• In the 7th Haruhi Suzumiya novel, Mikuru gets kidnapped by some hostile organizations. What follows is a carchase with Mori and Arakawa from the organization. Of course, Kyon could have just called Yuki for help, since she's just about omnipotent. This is justified by a) there was not much time and Kyon was in serious panic and b) He doesn't like to rely on Yuki, because he already owes her enough. The best thing is when Kyon actually thinks what would have happened if Yuki was involved. To quote the man himself:

 "There's no way four mere kidnappers could beat the formidable Nagato, but I'd certainly look forward to such a scene."

  • Michael Carpenter in The Dresden Files gets this a lot. In every appearance he makes Michael gets sidelined for some reason or another. He gets his sword stolen by Harry's faerie godmother in his first appearance, gets arrested for several days in Missouri in his second, and gets stuck in Oregon in his third appearance. It doesn't help that the last two occurrences were off-screen. He did get some badass fight scenes in Death Masks and Small Favor to make up for it though. It is also strongly implied that Michael is dramatically more powerful when God himself is giving him the task he's setting his blade to, turning him from a fairly strong hero with a big sword to a righteous force of pure, evil-smiting destruction.
    • Displayed in Small Favor when he singlehandedly clears a train station of hundreds of Hob's. Only after Harry has cleared the myrk though, and Harry is also kind of occupied.
    • Happens to Harry when Mab takes his blasting rod and relevant memories and when he is dead.
  • In Over Sea, Under Stone by Susan Cooper, Ms. Palk tricks Merry to drive somewhere far away because Simon, Jane and Barney went there, while really the kids are being chased by Hastings and his goons.
  • Aslan in Prince Caspian, who is prevented from stopping the Telmarines from almost wiping out the Narnians, and thousands of years later, doesn't arrive to save them until the last minute, because of...some reason.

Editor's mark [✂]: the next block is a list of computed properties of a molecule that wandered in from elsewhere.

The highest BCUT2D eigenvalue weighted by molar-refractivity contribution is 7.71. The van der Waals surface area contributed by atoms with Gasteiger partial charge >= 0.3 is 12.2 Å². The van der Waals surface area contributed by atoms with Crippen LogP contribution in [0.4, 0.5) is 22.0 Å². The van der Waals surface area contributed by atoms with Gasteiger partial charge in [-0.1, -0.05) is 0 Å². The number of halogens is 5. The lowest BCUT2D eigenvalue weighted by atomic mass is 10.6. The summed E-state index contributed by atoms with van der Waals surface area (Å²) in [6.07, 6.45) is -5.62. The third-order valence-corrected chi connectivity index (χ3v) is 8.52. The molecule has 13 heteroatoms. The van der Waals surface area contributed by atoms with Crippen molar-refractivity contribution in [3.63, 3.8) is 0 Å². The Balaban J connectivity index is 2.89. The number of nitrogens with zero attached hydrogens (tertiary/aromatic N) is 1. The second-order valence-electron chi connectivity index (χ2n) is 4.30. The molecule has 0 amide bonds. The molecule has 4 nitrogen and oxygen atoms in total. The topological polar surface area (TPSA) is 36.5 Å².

• Luke does this in The Black Fleet Crisis, first going off to try the life of a hermit, then going with a woman who claims to know his mother on a long and ultimately completely pointless journey, while his friends struggle with a serious war against genocidal opponents. The author took pains to really escalate Luke's abilities in this trilogy, too.
  • In the Honor Harrington novel Crown of Slaves Anton Zilwicki takes a mission that puts him out-system for most of the book.

Live Action TV

  • The Asgard, Tollans and Tok'ra in Stargate SG-1 could never be contacted in time when their advanced technology could solve the problem of the week in all of two minutes. Even when they could, they would usually hide behind their Alien Non-Interference Clause policies.
    • Funny that the phone is always working when they want help....jerks. And the Tok'ra have the gall to call the Tau'ri for acting without their direction or criticize what they did do. Where the hell were you then?
      • O'Neill often lampshades this, and resents the Tok'ra for never being there when they need help, but repeatedly getting SG-1 to go on stupendously dangerous missions for them.
    • The Asgard are a particularly jarring example of this. By the end of Season 10 they had upgraded our F-304s enough to pwn Ori Vessels. A full Asgard fleet should easily have walked all over the Ori, unfortunately...